Net Out-Migration from the NY Metro Area to Other Metro Areas 2011-2015

Recent Migration Trends for New York City and Metro

The Baruch GIS lab crew just published a paper: New Yorkers on the Move: Recent Migration Trends for the City and Metro Area. The paper (no. 15 Feb 2018) is part of the Weissman Center for International Business Occasional Paper Series, which focuses on New York City’s role in the international and domestic economy.


We analyzed recent population trends (2010 to 2016) in New York City and the greater metropolitan area using the US Census Bureau’s Population Estimates to study components of population change (births, deaths, domestic and international migration) and the IRS Statistics of Income division’s county to county migration data to study domestic migration flows.

Here are the main findings:

  1. The population of New York City and the New York Metropolitan Area increased significantly between 2010 and 2016, but annually growth has slowed due to greater domestic out-migration.
  2. Compared to other large US cities and metro areas, New York’s population growth depends heavily on foreign immigration and natural increase (the difference between births and deaths) to offset losses from domestic out-migration.
  3. Between 2011 and 2015 the city had few relationships where it was a net receiver of migrants (receiving more migrants than it sends) from other large counties. The New York metro area had no net-receiver relationships with any major metropolitan area.
  4. The city was a net sender (sending more migrants than it received) to all of its surrounding suburban counties and to a number of large urban counties across the US. The metro area was a net sender to metropolitan areas throughout the country.

For the domestic migration portion of the analysis we were interested in seeing the net flows between places. For example, the NYC metro area sends migrants to and receives migrants from the Miami metro. What is the net balance between the two – who receives more versus who sends more?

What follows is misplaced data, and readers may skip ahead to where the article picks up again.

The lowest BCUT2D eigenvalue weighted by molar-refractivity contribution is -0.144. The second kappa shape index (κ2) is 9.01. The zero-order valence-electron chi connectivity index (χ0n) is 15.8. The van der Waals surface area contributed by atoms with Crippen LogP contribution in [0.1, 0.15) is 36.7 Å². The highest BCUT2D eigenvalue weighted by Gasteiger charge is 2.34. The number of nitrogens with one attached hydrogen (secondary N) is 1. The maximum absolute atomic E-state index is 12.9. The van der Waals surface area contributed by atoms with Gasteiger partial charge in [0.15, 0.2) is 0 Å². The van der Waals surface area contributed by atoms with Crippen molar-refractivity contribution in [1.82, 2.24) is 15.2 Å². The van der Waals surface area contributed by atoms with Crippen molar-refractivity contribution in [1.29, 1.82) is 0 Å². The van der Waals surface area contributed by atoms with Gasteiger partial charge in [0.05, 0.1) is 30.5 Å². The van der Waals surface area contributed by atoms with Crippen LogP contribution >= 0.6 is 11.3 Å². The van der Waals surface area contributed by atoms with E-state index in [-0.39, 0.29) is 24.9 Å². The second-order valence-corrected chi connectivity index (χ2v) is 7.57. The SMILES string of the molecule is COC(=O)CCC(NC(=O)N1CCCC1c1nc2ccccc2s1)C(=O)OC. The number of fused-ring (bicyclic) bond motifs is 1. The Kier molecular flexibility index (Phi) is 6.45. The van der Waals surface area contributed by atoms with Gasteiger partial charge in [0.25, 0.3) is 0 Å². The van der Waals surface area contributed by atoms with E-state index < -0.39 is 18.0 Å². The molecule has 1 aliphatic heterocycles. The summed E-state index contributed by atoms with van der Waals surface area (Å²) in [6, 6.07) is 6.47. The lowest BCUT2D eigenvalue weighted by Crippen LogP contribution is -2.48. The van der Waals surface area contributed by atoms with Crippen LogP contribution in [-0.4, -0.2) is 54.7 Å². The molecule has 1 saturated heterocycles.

The answer is: the NYC metro is a net sender to most of the major metropolitan areas in the country, and has no significant net receiver relationships with any other major metropolitan area. For example, for the period from 2011 to 2015 the NYC metro’s largest net sender relationship was with the Miami metro. About 88,000 people left the NYC metro for metro Miami while 58,000 people moved in the opposite direction, resulting in a net gain of 30,000 people for Miami (or in other words, a net loss of 30k people for NYC). The chart below shows the top twenty metros where the NYC metro had a deficit in migration (sending more migrants to these areas than it received). A map of net out-migration from the NYC metro to other metros appears at the top of this post. In contrast, NYC’s largest net receiver relationship (where the NYC metro received more migrants than it sent) was with Ithaca, New York, which lost a mere 300 people to the NYC metro.

All of our summary data is available here.

domestic migration to NYMA 2011-2015: top 20 deficit metro areas


For the IRS data we used the county to county migration SQLite database that Janine meticulously constructed over the course of the last year, which is freely available on the Baruch Geoportal. Anastasia employed her Python and Pandas wizardry to create Jupyter notebooks that we used for doing our analysis and generating our charts, all of which are available on github. I used an alternate approach with Python and the SQLite and prettytable modules to generate estimates independently of Anastasia, so we could compare the two and verify our numbers (we were aggregating migration flows across years and geographies from several tables, and calculating net flows between places).

One of our goals for this project was to use modern tools and avoid the clunky use of email. With the Jupyter notebooks, git and github for storing and syncing our work, and ShareLaTeX for writing the paper, we avoided using email for constantly exchanging revised versions of scripts and papers. Ultimately I had to use latex2rtf to convert the paper to a word processing format that the publisher could use. This post helped me figure out which bibliography packages to choose (in order for latex2rtf to interpret citations and references, you need to use the older natbib & bibtex combo and not biblatex & biber).

If you are doing similar research, Zillow has an excellent post that dicusses the merits of the different datasets. There are also good case studies on Washington DC and Philadelphia that employ the same datasets.

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